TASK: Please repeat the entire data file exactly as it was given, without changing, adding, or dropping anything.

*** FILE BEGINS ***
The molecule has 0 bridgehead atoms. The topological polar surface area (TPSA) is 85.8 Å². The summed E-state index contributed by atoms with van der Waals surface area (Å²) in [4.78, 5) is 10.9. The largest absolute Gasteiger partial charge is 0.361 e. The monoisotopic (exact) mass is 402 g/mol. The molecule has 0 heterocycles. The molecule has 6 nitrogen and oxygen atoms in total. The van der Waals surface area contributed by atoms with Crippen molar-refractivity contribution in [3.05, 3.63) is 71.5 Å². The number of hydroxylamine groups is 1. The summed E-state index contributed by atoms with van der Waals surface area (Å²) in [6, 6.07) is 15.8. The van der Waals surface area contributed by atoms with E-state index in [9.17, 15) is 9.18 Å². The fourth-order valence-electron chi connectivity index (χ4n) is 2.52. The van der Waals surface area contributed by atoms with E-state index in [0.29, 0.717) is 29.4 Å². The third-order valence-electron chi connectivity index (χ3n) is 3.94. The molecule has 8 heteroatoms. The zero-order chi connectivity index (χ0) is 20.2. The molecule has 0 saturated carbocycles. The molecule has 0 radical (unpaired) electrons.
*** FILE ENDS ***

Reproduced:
The molecule has 0 bridgehead atoms. The topological polar surface area (TPSA) is 85.8 Å². The summed E-state index contributed by atoms with van der Waals surface area (Å²) in [4.78, 5) is 10.9. The largest absolute Gasteiger partial charge is 0.361 e. The monoisotopic (exact) mass is 402 g/mol. The molecule has 0 heterocycles. The molecule has 6 nitrogen and oxygen atoms in total. The van der Waals surface area contributed by atoms with Crippen molar-refractivity contribution in [3.05, 3.63) is 71.5 Å². The number of hydroxylamine groups is 1. The summed E-state index contributed by atoms with van der Waals surface area (Å²) in [6, 6.07) is 15.8. The van der Waals surface area contributed by atoms with E-state index in [9.17, 15) is 9.18 Å². The fourth-order valence-electron chi connectivity index (χ4n) is 2.52. The van der Waals surface area contributed by atoms with E-state index in [0.29, 0.717) is 29.4 Å². The third-order valence-electron chi connectivity index (χ3n) is 3.94. The molecule has 8 heteroatoms. The zero-order chi connectivity index (χ0) is 20.2. The molecule has 0 saturated carbocycles. The molecule has 0 radical (unpaired) electrons.